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ASU Electronic Theses and Dissertations


This collection includes most of the ASU Theses and Dissertations from 2011 to present. ASU Theses and Dissertations are available in downloadable PDF format; however, a small percentage of items are under embargo. Information about the dissertations/theses includes degree information, committee members, an abstract, supporting data or media.

In addition to the electronic theses found in the ASU Digital Repository, ASU Theses and Dissertations can be found in the ASU Library Catalog.

Dissertations and Theses granted by Arizona State University are archived and made available through a joint effort of the ASU Graduate College and the ASU Libraries. For more information or questions about this collection contact or visit the Digital Repository ETD Library Guide or contact the ASU Graduate College at gradformat@asu.edu.


A wireless hybrid device for detecting volatile organic compounds (VOCs) has been developed. The device combines a highly selective and sensitive tuning-fork based detector with a pre-concentrator and a separation column. The selectivity and sensitivity of the tuning-fork based detector is optimized for discrimination and quantification of benzene, toluene, ethylbenzene, and xylenes (BTEX) via a homemade molecular imprinted polymer, and a specific detection and control circuit. The device is a wireless, portable, battery-powered, and cell-phone operated device. The device has been calibrated and validated in the laboratory and using selected ion flow tube mass spectrometry (SFIT-MS). The capability and robustness …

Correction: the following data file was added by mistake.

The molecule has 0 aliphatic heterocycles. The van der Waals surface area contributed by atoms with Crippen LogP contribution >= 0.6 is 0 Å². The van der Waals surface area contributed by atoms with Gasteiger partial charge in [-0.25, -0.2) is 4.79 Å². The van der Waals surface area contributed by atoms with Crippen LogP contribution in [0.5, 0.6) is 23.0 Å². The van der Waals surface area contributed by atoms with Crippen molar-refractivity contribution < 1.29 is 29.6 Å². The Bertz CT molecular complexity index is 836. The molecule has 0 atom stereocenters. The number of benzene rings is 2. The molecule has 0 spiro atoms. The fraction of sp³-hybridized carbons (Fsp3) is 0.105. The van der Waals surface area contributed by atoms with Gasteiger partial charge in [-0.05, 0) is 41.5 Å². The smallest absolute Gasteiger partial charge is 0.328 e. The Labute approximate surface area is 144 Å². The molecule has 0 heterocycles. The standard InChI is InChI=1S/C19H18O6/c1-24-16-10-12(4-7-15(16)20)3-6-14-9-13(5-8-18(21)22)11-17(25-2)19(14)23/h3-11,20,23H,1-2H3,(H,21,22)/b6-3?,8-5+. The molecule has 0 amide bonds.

Contributors
Chen, Cheng, Tao, Nongjian, Chae, Junseok, et al.
Created Date
2011

Demand for biosensor research applications is growing steadily. According to a new report by Frost & Sullivan, the biosensor market is expected to reach $14.42 billion by 2016. Clinical diagnostic applications continue to be the largest market for biosensors, and this demand is likely to continue through 2016 and beyond. Biosensor technology for use in clinical diagnostics, however, requires translational research that moves bench science and theoretical knowledge toward marketable products. Despite the high volume of academic research to date, only a handful of biomedical devices have become viable commercial applications. Academic research must increase its focus on practical uses …

Contributors
Choi, Seokheun, Chae, Junseok, Tao, Nongjian, et al.
Created Date
2011

Obtaining local electrochemical (EC) information is extremely important for understanding basic surface reactions, and for many applications. Scanning electrochemical microscopy (SECM) can obtain local EC information by scanning a microelectrode across the surface. Although powerful, SECM is slow, the scanning microelectrode may perturb reaction and the measured signal decreases with the size of microelectrode. This thesis demonstrates a new imaging technique based on a principle that is completely different from the conventional EC detection technologies. The technique, referred to as plasmonic-based electrochemical imaging (PECI), images local EC current (both faradaic and non-faradaic) without using a scanning microelectrode. Because PECI response …

Contributors
Shan, Xiaonan, Tao, Nongjian, Chae, Junseok, et al.
Created Date
2011